Tokenisation is a term that is quite common in the world of payments. Card tokenisation is only becoming more important too, as more and more companies shift towards mobile payments.
While the importance and use of card tokenisation are increasing, it is surprising how little people know about it (particularly given how important it is when paying for most items nowadays). In this article, we discuss what is card tokenisation, how it works, and how it is used.
Both tokenisation and encryption are used to reduce the scope of PCI Compliance by reducing the number of systems that have access to customers’ credit card information. While both have their places in payment technology, tokenisation is fast emerging as a more cost-effective and secure solution to protect customer card information. Unlike data that is encrypted, tokens are not mathematically reversible with a decryption key and PAN data is never displayed.
Tokenisation helps protect your online shopping activities. When you buy something online, if that e-commerce retailer keeps the tokenized card numbers on file, your information is safe even if it gets hacked. You can have a look at our previous article to learn how tokenisation works in more detail. Essentially, once you submit your card details, they are replaced by a set of randomly generated digits called a token. Nobody will get to see your original card details and, even if criminals try to access the token, they won’t be able to trace it back to the original digits. Card tokenisation is therefore a great tool to improve online security.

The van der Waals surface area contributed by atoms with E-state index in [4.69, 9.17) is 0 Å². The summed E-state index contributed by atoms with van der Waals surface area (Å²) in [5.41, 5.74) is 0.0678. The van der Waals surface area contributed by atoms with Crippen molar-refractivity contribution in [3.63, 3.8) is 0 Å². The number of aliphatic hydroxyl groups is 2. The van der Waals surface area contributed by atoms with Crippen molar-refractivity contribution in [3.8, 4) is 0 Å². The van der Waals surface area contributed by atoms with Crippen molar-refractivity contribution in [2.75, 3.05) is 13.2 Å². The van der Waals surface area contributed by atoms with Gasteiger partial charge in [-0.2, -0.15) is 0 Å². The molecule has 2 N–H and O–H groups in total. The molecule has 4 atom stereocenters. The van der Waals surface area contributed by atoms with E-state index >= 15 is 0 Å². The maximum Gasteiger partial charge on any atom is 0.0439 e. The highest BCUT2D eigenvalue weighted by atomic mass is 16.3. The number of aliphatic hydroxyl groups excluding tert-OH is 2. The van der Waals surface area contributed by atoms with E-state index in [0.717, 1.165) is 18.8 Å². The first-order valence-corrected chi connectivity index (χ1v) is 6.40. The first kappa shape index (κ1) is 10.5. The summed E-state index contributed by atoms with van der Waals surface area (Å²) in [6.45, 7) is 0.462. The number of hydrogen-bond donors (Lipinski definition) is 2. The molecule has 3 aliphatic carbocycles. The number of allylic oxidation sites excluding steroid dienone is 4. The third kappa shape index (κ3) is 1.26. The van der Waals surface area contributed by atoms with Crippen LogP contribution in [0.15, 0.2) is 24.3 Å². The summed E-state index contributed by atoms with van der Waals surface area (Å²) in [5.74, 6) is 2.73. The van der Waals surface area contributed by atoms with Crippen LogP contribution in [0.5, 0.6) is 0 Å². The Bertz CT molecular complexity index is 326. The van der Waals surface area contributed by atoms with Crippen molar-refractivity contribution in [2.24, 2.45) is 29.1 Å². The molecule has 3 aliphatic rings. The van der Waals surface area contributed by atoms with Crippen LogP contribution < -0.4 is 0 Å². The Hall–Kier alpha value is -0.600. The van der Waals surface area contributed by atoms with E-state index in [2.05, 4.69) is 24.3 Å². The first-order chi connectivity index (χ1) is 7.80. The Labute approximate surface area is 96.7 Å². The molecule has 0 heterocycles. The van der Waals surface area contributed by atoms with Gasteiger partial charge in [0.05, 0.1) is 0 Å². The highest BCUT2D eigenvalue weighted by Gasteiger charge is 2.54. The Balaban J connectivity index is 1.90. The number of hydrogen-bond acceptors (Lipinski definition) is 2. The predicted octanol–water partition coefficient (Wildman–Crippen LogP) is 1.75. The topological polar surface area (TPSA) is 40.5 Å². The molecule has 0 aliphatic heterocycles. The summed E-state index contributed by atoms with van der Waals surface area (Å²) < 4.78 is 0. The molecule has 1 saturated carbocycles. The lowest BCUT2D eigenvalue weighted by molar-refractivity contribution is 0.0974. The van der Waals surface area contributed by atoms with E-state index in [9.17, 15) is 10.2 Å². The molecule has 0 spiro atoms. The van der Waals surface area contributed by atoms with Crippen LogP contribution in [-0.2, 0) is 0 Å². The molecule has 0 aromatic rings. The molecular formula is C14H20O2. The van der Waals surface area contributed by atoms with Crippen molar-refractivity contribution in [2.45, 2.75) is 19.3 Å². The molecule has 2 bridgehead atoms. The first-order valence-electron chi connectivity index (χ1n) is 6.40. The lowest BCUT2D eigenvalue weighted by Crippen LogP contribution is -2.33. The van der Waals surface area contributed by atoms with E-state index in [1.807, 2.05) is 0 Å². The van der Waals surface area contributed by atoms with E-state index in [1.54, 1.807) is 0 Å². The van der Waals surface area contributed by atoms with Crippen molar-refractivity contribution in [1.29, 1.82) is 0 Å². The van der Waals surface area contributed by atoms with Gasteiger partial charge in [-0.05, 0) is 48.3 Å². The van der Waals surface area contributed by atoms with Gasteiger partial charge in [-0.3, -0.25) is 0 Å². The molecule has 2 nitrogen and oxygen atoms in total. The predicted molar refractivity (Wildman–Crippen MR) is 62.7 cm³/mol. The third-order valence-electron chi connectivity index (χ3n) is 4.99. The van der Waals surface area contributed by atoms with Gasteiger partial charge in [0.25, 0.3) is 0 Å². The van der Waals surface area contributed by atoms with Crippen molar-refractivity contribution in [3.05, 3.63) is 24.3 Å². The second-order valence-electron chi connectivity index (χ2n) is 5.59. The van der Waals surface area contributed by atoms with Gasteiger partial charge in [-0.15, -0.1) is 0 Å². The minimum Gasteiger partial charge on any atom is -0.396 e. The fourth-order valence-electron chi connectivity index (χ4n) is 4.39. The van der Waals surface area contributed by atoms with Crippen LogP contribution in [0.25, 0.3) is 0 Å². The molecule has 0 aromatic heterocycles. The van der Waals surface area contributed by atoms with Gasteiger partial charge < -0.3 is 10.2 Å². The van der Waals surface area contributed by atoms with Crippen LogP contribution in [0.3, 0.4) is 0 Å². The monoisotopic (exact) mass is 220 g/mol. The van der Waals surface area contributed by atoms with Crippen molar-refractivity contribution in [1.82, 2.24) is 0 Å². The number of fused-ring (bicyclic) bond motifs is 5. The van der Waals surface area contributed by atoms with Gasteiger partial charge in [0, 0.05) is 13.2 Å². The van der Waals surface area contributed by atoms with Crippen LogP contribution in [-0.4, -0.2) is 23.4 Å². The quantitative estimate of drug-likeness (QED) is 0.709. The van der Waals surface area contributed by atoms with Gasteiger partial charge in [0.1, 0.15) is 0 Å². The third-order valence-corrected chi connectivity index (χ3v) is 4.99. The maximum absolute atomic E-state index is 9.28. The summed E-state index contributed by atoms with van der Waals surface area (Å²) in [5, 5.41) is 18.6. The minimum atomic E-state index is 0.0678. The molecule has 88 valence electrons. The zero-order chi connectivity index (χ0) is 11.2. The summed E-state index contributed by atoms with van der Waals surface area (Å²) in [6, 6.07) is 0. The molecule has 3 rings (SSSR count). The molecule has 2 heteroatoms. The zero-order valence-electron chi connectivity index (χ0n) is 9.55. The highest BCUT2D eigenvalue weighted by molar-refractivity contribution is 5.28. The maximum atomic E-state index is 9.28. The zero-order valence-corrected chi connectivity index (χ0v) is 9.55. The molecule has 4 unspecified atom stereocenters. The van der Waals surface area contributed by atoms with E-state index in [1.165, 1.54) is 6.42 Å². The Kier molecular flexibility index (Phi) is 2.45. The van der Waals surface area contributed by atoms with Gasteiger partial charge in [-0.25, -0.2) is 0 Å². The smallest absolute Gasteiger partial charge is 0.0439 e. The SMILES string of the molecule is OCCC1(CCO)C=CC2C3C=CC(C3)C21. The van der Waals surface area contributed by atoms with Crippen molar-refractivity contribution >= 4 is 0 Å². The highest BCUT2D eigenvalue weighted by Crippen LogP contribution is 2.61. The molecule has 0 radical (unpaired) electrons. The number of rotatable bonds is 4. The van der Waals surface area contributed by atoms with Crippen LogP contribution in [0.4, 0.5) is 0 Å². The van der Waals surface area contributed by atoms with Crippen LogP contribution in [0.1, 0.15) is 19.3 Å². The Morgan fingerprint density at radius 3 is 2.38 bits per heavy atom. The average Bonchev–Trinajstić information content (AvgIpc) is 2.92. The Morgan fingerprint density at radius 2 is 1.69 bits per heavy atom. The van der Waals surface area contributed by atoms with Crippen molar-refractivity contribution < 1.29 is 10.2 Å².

Once you load your card details into your iPhone, Apple sends the details to the card’s issuing bank or network. The Issuing bank or payment network then replaces your card details with a series of randomly generated numbers (the token). These are the numbers that will be stored in your Apple Pay wallet.
This means that if somebody managed to get into your phone, they would only be able to access the token and not your actual card details. The Android digital wallet works similarly. Once you insert your card details into the wallet, Google will tokenise those details and store only the token.
When you purchase a product or service through an app and use your digital wallet to pay for it, the company you purchased from will never access your actual card details. That means that your bank information is locked down and meaningless to fraudsters. This puts customers in a much safer position, particularly if they tend to do most of their shopping through apps.
Card tokenisation is a complicated topic, but a topic that is worth knowing a bit about, nonetheless. Card tokenisation is a great way to protect your payment data and keep all transactions as secure as possible, by hiding your details from the likes of fraudsters.
For more information about protecting your business and customers data when managing their payments, contact Imburse today about our payments as a service.
Imburse offers connectivity to the entire payments ecosystem. By connecting to Imburse, you can deploy any payment provider or method, in any market, into your existing IT system. We do all the heavy-lifting so you can focus on other critical business areas whilst saving money, time and resources. Imburse works as your payment integrations partner, taking care of the time-consuming, expensive and complex integration processes for you.
With our marketplace, you can enjoy the freedom of being able to quickly and easily adapt to your customers and business needs. Our marketplace also offers all the payment functionalities you need to optimise your payments systems, including mandate management, tokenisation and smart routing. Reach out to our team below should you want to discuss how Imburse can help you. Our team is happy to show you what our platform can do for your business and offer you a free demo.